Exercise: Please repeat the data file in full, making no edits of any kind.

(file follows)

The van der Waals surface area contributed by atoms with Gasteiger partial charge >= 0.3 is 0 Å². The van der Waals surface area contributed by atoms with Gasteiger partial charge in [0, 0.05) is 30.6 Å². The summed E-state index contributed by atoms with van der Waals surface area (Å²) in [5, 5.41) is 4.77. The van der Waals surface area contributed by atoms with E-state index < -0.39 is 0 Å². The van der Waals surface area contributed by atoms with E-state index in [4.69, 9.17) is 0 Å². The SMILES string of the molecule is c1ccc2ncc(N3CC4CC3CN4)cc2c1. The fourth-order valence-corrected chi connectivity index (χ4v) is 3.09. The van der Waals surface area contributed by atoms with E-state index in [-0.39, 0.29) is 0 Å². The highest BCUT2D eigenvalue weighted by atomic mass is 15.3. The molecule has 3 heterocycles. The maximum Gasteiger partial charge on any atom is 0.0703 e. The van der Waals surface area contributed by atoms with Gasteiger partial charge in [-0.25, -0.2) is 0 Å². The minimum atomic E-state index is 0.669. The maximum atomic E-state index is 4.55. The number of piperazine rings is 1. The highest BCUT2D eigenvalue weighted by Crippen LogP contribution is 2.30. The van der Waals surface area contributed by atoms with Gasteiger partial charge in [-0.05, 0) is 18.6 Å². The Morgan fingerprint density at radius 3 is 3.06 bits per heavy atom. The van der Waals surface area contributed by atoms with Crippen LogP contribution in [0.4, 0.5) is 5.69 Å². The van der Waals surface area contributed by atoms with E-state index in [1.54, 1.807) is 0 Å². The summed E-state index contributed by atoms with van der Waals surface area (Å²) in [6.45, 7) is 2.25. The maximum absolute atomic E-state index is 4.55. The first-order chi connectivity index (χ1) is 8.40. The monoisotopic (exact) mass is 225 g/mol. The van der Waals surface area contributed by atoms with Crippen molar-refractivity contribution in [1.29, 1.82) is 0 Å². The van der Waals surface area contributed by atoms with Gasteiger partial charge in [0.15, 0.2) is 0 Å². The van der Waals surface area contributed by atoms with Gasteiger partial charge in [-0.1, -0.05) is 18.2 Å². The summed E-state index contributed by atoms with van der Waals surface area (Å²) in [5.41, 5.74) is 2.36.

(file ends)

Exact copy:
The van der Waals surface area contributed by atoms with Gasteiger partial charge >= 0.3 is 0 Å². The van der Waals surface area contributed by atoms with Gasteiger partial charge in [0, 0.05) is 30.6 Å². The summed E-state index contributed by atoms with van der Waals surface area (Å²) in [5, 5.41) is 4.77. The van der Waals surface area contributed by atoms with E-state index < -0.39 is 0 Å². The van der Waals surface area contributed by atoms with E-state index in [4.69, 9.17) is 0 Å². The SMILES string of the molecule is c1ccc2ncc(N3CC4CC3CN4)cc2c1. The fourth-order valence-corrected chi connectivity index (χ4v) is 3.09. The van der Waals surface area contributed by atoms with E-state index in [-0.39, 0.29) is 0 Å². The highest BCUT2D eigenvalue weighted by atomic mass is 15.3. The molecule has 3 heterocycles. The maximum Gasteiger partial charge on any atom is 0.0703 e. The van der Waals surface area contributed by atoms with Gasteiger partial charge in [-0.25, -0.2) is 0 Å². The minimum atomic E-state index is 0.669. The maximum atomic E-state index is 4.55. The number of piperazine rings is 1. The highest BCUT2D eigenvalue weighted by Crippen LogP contribution is 2.30. The van der Waals surface area contributed by atoms with Gasteiger partial charge in [-0.05, 0) is 18.6 Å². The Morgan fingerprint density at radius 3 is 3.06 bits per heavy atom. The van der Waals surface area contributed by atoms with Crippen LogP contribution in [0.4, 0.5) is 5.69 Å². The van der Waals surface area contributed by atoms with E-state index in [1.54, 1.807) is 0 Å². The summed E-state index contributed by atoms with van der Waals surface area (Å²) in [6.45, 7) is 2.25. The maximum absolute atomic E-state index is 4.55. The first-order chi connectivity index (χ1) is 8.40. The monoisotopic (exact) mass is 225 g/mol. The van der Waals surface area contributed by atoms with Crippen molar-refractivity contribution in [1.29, 1.82) is 0 Å². The van der Waals surface area contributed by atoms with Gasteiger partial charge in [0.15, 0.2) is 0 Å². The van der Waals surface area contributed by atoms with Gasteiger partial charge in [-0.1, -0.05) is 18.2 Å². The summed E-state index contributed by atoms with van der Waals surface area (Å²) in [5.41, 5.74) is 2.36.